[God] executes justice for the fatherless and the widow, and loves the foreigner, giving him food and clothing. You also must love the foreigner, since you were foreigners in the land of Egypt. (Deut. 10:18-19)
In early September 2015, the world watched in horror as the body of a young Kurdish boy named Alan Kurdi washed up on the shore of a Turkish beach. He was fleeing war in Syria with his family and the raft they were trying to escape on broke apart and he died, along with his brother and mother. For a moment, the concern of the world was directed toward refugees. That concern, however, quickly turned to fear in light of the terrorist attacks in Paris.
In all of this the church has struggled to know how to respond. Concern, fear, uncertainty and a lack of know-how have clouded our ability to move and have left us paralyzed and unsure how to proceed. This is why we held the GC2 Refugee Summit on Jan. 20. We wanted to highlight the great needs of this crisis—as well as the groups working with refugees—to help catalyze churches to show and share the love of Jesus to refugees around the globe.
This is likely the second largest refugee crisis in history. According to the United Nations High Commissioner for Refugees, there are 59.5 million forcibly displaced persons worldwide. This includes 19.5 million refugees and 38.2 million internally displaced people. A full half of those who have been displaced are children. The scope is simply too big for us to ignore.
God has historically used migration as a means of advancing his gospel around the world. Tom Houston said it well: “God controls these movements. The Bible is full of examples, from Genesis to Revelation, of God using them for his purposes.” It would be tragic if we, as Christians, missed this divine opportunity to see God’s kingdom expand among people who might otherwise never consider Christ.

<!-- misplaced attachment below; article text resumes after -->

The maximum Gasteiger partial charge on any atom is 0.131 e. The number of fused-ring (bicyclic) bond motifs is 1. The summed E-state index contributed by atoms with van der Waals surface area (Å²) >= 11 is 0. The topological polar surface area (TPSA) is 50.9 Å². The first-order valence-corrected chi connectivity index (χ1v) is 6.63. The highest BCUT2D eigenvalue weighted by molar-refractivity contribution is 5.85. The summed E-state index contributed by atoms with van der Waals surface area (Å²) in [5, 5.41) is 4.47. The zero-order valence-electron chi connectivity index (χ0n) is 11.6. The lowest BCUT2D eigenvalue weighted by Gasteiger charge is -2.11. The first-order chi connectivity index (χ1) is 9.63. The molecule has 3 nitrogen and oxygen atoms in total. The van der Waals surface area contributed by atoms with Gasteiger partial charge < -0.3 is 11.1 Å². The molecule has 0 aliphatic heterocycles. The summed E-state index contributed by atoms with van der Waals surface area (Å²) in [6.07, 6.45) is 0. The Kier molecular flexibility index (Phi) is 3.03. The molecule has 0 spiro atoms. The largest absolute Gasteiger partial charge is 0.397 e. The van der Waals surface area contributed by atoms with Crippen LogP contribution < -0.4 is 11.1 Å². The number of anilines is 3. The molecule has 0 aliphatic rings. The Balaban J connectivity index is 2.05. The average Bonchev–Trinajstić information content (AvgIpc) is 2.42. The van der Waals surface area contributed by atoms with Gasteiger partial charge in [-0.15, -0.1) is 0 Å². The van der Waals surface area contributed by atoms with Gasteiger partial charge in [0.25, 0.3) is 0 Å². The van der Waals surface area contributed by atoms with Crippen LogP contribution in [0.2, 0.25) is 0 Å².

It is encouraging that we already have evidence of how God is uniquely using contemporary migration in North America to build for himself a coalition of disciples. According to Dr. Timothy Tennent, “Eighty-six percent of the immigrant population in North America is likely to be either Christian or become Christian. That’s far above the national average. The immigrant population actually presents the greatest hope for Christian renewal in North America.”
It’s important to acknowledge that Tennent is speaking here of Christians in the broadest sense, including Protestants, Catholics, Orthodox, etc. His point, however, is significant in that it indicates that God is working among those who are migrating to North America.
For the sake of the gospel, the Great Commission and our identity in Christ, let’s hope that this is a key historical moment that God will use to see his kingdom expanded in ways we could otherwise only dream about.
Micah Fries is vice president of LifeWay Research and pastor of teaching and mission at Fairview Church in Lebanon, Tennessee.